Rural Texas has a severe shortage of doctors.
Kent County has not had a doctor in 53 years.
"The last one we had died in 1954," County Judge Jim C. White said matter-of-factly. "When we need medical care we go to Lubbock or Abilene or to the district county hospital in (neighboring) Fisher County."
The community of 734 residents, down from 859 in the 2000 Census, is not the only county in West Texas without a physician.
Twenty-seven other counties in the region do not have a physician, said Dr. Steven Berk, dean of the School of Medicine at Texas Tech University Health Sciences Center.
"It is definitely a very critical problem," said Berk, who is interim vice president of the F. Marie Hall Institute for Rural and Community Health at Health Sciences Center. "We have a shortage of doctors in the United States but it is more severe in West Texas."
The Office of Rural Community Affairs is aware of the severity of the physician shortage. That's why ORCA is offering stipends of up to $15,000 to physicians willing to work in a rural community for at least a year.
"We hope to get some doctors interested," said Theresa Cruz, director of the rural health division at ORCA. "We are seeing a downward trend of applicants. Most doctors, especially those just out of medical school, are not all that interested in moving to rural areas."
The Texas Health Service Corps Program has been around since 2001 and on average, the agency gets about five applicants a year, Cruz said. The deadline to apply for the stipends is May 28.
Berk said there are several reasons for the growing shortage of doctors everywhere.
First, the medical profession didn't recognize that a shortage was on the horizon until about five years ago.
In addition, young physicians don't want to work as many hours as their older peers.
And for rural areas, there is an additional problem. Fewer and fewer medical students are going into family medicine because they don't make as much money as they can in specialized medicine, Berk said.
Proposition 12, and the far-reaching changes in Texas civil law that it dragged behind it, was built on a foundation of mistruths and sketchy assumptions. The number of doctors in the state was not falling, it was steadily rising, according to Texas Medical Board data. There was little statistical evidence showing that frivolous lawsuits were a significant force driving increases in malpractice premiums.
Perhaps the most insidious sleight of hand employed by Proposition 12 backers was their repeated insistence that medical malpractice insurance rates were somehow responsible for doctor shortages in rural Texas.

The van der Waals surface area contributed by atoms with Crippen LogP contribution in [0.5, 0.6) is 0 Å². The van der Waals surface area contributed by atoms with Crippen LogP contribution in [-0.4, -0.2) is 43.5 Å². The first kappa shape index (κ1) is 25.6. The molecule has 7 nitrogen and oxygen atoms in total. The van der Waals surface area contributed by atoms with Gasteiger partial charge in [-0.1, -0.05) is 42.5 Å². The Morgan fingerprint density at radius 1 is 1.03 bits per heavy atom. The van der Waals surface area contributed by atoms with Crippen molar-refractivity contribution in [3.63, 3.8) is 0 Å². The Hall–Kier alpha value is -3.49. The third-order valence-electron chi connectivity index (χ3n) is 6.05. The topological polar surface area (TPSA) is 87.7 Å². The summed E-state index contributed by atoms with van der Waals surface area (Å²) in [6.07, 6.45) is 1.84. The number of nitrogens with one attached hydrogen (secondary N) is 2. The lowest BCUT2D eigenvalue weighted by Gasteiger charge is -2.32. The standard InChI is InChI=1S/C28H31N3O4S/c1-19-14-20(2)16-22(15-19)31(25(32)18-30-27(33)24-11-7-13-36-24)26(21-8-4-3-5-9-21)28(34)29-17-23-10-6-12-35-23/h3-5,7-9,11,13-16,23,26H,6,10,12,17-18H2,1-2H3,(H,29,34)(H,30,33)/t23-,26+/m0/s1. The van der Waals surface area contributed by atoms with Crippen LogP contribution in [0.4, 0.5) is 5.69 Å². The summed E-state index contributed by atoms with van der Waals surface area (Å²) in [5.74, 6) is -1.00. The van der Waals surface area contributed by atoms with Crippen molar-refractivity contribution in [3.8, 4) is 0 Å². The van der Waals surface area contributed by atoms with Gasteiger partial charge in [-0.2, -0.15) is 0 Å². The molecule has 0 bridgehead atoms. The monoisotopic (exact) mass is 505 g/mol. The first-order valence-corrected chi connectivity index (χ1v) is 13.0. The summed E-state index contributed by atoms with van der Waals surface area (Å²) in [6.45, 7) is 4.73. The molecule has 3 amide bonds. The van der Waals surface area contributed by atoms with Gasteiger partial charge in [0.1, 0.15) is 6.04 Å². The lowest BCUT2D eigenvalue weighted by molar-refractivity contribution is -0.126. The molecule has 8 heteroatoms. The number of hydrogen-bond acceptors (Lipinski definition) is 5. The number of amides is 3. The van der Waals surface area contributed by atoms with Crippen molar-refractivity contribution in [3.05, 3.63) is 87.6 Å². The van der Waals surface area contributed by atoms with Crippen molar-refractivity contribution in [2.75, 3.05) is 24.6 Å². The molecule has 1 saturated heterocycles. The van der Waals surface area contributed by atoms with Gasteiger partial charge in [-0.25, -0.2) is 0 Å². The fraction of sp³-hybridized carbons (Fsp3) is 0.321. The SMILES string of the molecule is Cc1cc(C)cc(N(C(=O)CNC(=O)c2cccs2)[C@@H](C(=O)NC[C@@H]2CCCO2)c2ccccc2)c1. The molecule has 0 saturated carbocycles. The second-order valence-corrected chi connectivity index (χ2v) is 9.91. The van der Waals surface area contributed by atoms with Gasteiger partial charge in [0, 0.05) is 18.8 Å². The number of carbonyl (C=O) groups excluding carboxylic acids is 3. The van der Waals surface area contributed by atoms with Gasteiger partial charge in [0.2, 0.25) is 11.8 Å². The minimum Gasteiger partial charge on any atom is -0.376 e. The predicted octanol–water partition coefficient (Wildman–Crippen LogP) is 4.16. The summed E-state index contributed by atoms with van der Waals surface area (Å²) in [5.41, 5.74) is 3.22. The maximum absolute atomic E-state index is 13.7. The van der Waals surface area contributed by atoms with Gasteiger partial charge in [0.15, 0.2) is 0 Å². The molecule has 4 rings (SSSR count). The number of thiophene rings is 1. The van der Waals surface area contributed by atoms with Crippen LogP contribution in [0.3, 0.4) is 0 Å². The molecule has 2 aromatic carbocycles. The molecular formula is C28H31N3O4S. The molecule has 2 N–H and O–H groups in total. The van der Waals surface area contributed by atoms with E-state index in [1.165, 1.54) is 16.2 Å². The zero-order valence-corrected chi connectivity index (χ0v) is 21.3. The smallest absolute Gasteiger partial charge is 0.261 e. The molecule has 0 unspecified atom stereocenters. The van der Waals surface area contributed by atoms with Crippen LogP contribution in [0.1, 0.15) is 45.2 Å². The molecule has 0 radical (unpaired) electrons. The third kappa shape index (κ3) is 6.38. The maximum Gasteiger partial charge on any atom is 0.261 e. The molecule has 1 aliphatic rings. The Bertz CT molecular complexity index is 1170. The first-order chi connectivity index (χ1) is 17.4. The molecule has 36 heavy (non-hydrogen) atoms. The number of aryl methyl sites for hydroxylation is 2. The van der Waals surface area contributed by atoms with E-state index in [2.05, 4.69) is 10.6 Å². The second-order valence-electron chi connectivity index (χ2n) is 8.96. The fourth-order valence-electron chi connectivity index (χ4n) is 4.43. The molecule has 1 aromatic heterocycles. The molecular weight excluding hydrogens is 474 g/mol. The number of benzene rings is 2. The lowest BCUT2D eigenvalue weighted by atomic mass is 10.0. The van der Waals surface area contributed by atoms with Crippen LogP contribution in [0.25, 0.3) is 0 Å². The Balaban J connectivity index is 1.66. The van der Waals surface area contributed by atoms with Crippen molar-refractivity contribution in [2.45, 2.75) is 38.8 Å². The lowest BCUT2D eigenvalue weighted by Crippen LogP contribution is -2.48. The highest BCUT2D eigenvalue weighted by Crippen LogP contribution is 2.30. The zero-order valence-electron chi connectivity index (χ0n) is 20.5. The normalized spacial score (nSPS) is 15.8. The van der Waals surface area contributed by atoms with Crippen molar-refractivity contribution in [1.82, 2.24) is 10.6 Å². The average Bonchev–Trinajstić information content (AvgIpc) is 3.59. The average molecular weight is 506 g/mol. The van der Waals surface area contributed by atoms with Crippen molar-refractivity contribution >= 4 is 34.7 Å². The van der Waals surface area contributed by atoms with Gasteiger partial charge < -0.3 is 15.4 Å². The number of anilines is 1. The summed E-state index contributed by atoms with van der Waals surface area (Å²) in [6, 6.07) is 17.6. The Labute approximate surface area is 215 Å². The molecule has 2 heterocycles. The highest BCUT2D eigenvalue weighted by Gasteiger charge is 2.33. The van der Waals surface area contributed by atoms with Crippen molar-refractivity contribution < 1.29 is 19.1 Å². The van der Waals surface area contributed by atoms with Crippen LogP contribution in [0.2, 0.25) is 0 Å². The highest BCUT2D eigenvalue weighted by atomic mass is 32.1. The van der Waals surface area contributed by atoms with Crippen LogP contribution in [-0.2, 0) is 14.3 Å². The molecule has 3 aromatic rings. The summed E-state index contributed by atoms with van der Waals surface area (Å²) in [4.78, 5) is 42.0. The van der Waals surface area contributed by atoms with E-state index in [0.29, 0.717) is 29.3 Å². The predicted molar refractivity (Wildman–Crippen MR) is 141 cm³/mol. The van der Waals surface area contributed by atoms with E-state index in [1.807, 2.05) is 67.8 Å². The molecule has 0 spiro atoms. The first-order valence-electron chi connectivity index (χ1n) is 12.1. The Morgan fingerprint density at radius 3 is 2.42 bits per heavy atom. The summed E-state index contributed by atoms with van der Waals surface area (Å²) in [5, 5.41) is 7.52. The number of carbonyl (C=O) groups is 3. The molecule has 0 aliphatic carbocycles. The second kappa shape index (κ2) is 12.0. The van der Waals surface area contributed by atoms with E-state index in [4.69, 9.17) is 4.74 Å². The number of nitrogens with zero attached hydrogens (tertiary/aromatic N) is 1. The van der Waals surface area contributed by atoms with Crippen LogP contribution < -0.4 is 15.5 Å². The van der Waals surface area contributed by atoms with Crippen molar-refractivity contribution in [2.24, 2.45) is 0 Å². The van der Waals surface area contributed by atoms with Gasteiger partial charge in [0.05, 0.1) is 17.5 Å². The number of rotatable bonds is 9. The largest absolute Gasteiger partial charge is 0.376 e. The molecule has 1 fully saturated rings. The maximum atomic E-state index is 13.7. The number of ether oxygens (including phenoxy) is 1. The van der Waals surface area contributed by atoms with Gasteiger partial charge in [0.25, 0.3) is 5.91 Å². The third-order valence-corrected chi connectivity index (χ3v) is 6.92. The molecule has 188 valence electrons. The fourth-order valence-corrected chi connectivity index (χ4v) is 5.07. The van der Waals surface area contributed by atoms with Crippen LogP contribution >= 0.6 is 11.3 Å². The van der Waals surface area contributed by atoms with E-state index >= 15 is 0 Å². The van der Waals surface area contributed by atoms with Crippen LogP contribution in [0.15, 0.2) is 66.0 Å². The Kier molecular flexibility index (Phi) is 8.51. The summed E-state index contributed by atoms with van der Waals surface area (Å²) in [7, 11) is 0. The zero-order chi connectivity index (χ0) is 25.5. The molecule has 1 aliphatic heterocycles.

"Women in three out of five Texas counties do not have access to obstetricians. Imagine the hardship this creates for many pregnant women in our state," Gov. Rick Perry told a New York audience in October 2003 at the pro-tort-reform Manhattan Institute for Policy Research. "The problem has not been a lack of compassion among our medical community, but a lack of protection from abusive lawsuits."
The campaign's promise, that tort reform would cause doctors to begin returning to the state's sparsely populated regions, has now been tested for four years. It has not proven to be true.
On a Texas map inside the beguiling-baby mailer, blood red marked the 152 counties in Texas that did not have obstetricians in 2003. Rural doctor shortages were kept front and center as the state's physicians, led by the Texas Medical Association and the Texas Association of Obstetricians and Gynecologists, campaigned for Proposition 12.
A flier printed by the TMA in English and Spanish and posted in waiting rooms across the state told patients that "152 counties in Texas now have no obstetrician. Wide swaths of Texas have no neurosurgeon or orthopedic surgeon. ... The primary culprit for this crisis is an explosion in awards for non-economic (pain and suffering) damages in liability lawsuits. ... vote "YES!" on 12!"
As of September 2007, the number of counties without obstetricians is unchanged--152 counties still have none, according to the Observer's examination of county-by-county data at the state Medical Board.
Nearly half of Texas counties--124, or 49 percent--have no obstetrician, neurosurgeon, or orthopedic surgeon. Those specialists aside, 21 Texas counties have no physician of any kind. That's one county worse than before Proposition 12 passed, when 20 counties had no doctor.